• Bring the water to a boil.
  • Take the coffee pot off the heat and let set 20-30 seconds. This will bring the temperature down to about 200 degrees (at sea level).
  • Add the coffee, at a mixture of 2 tablespoons for each 6-ounce cup of coffee. Stir briefly and let set for 4 to 5 minutes (you can stir once more halfway through if you want).
  • An alternative is to bring the pot to boil with the coffee already in the pot for only 1 minute. The risk is missing when it started to boil.
  • Let it set another 2- 3 minutes to settle the grounds, or pour cold water on the top.
  • Enjoy your robust coffee in the great outdoors!

Nothing could be easier and you don’t need any special equipment. On top of that, the coffee doesn’t care if you cook with wood, propane or buffalo dung.

Perked Coffee

This is a common way to make coffee when camping.

  • Use the same ratio of water to coffee ¾ cup water – 2 Tablespoons coffee
  • Once the pot starts to perk, turn down the heat to providing a vigorous perk but not boiling over.
  • The water that tops out of the percolator will be in the sweet spot of 195 to 205 even if the coffee water in the pot is boiling
  • Perk for 4 minutes and let stand one minute and pour into your cup

BTW, I always make enough for a 2nd cup and to share a cup or two. If I am using a percolator, I believe they brew better with close to the number of cups the pot is designed – just below the holes in the pour spout.

I want to keep the coffee hot as possible for that second cup.  The technique I use is to set the hot pot on one dish cloth and wrap a second one around it. The thought that I should have a cozy, passes through my brain but is well forgotten by the time I could purchase one. Besides The dish towel serve multiple uses.

The next time you go camping, taking along this recipe. First thing each morning, brew up a pot of rich, full-bodied cowboy coffee. Savor those moments as you watch the sun rise in the distance. You’ll soon realize those are some really precious times. And if we cross paths while on the trail, we’ll enjoy a cup together.

#   #   #

Did you miss the previous article?

 

Some Upcoming Events (click on the link for details)

Memorial Day in the Inyo Mountains

November 2017

December 2017

January 2018

Yellow is back in stock! The Orange and Red went fast last time with blue not far behind so if you want a specific color order now while we have most of them available. The Bandana layout follows the “Vehicle Recovery Plan” with pathways to more detail. A unique section of the Bandana, gives the steps for a “Winch Rigging Check: Walk through” so that you verify every element of the rigging before you commit to the pull. Stuff this in your recovery kit and you will always be ready. Warning – the Bandana is not a substitute for proper training and use of quality equipment used within the bounds of their safe working load. We advise you to use the information provided in the Winching Recovery Bandana at your own risk. We cannot control the quality and specifications of the equipment used and the methods actually employed. The original press release with larger graphics is on the website .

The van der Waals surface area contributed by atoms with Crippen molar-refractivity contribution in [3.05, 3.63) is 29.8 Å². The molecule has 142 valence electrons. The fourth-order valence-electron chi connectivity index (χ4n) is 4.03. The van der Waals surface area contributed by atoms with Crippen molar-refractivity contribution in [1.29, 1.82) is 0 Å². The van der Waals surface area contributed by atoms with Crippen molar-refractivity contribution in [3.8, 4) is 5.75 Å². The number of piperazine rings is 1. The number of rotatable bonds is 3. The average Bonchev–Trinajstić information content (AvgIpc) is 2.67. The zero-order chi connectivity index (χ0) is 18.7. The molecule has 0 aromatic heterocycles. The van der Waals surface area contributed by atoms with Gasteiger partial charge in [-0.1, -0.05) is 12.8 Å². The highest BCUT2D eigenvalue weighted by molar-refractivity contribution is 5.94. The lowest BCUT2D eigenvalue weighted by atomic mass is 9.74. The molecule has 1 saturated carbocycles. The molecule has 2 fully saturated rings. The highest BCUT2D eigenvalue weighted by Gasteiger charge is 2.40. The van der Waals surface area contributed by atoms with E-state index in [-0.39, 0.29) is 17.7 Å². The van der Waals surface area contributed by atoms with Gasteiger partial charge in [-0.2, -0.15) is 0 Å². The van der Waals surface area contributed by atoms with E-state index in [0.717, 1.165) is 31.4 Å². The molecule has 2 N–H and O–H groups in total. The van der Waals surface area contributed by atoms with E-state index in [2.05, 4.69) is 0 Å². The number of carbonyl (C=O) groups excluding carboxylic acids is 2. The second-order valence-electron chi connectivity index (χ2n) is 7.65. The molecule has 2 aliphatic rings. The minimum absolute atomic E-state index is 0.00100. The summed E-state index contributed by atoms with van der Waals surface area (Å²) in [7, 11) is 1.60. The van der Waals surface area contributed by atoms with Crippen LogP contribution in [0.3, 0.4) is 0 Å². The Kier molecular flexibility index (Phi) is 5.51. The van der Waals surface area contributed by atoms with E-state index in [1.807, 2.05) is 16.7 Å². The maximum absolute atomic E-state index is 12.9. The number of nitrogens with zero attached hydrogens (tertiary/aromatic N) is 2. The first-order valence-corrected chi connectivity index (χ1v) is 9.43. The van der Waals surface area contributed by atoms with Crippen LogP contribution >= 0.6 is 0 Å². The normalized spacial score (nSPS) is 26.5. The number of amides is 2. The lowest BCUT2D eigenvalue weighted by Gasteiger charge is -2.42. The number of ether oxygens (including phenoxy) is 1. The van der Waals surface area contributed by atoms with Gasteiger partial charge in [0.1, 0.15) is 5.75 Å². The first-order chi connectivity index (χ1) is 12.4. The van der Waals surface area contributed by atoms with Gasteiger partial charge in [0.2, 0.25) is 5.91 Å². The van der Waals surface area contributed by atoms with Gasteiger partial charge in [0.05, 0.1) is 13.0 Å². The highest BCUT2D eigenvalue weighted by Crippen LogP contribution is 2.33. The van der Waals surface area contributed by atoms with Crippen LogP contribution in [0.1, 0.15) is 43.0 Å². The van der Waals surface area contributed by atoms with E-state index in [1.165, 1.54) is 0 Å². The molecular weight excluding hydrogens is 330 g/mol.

73
KI6FHA
I hope to see you on the trails!
Tom Severin, President
Badlands Off Road Adventures, Inc.
4-Wheel Drive School
310-613-5473
www.4x4training.com
Make it Fun. Keep it Safe.

If you find this information valuable, please pass it on to a friend. You can forward them the email. If you received a forwarded copy of this newsletter and would like to subscribe for yourself, go to: www.4x4training.com/w/contact-us.html and follow the instructions to join our mail list.

Want To Use This Article In Your Magazine, E-Zine, Club Newsletter Or Web Site?
You are welcome to use it anytime, just be sure to include the following author/copyright information: Tom Severin, 4×4 Coach, teaches 4WD owners how to confidently and safely use their vehicles to the fullest extent in difficult terrain and adverse driving conditions. Visit www.4x4training.com to develop or improve your driving skill.

Copyright 2017, Badlands Off-Road Adventures, Inc.

ARRL Audio News

ARRL Audio News - Fri, 11/10/2017 - 13:04

Friday, November 10, 2017

Categories: Amateur Radio

Temporary Shooting Closure in Lovell Canyon Extended for an Additional Year

4x4 Wire - Mon, 11/06/2017 - 11:04

LAS VEGAS – The Humboldt-Toiyabe National Forest’s Spring Mountains National Recreation Area (SMNRA) has extended the temporary emergency shooting closure in Lovell Canyon for an additional year. The extended closure will allow the U.S. Forest Service to go through a formal decision-making process to determine what dispersed recreation activities are appropriate in Lovell Canyon and how they can best be managed. The closure area includes approximately 32,000 acres on both sides of Forest Service Road 45537 (Lovell Canyon Road).

Categories: Legislation

ARRL Audio News - November 3, 2017

ARRL Audio News - Fri, 11/03/2017 - 08:25
ARRL Audio News - November 3, 2017
Categories: Amateur Radio

ARRL Audio News - October 27, 2017

ARRL Audio News - Fri, 10/27/2017 - 07:00
ARRL Audio News - October 27, 2017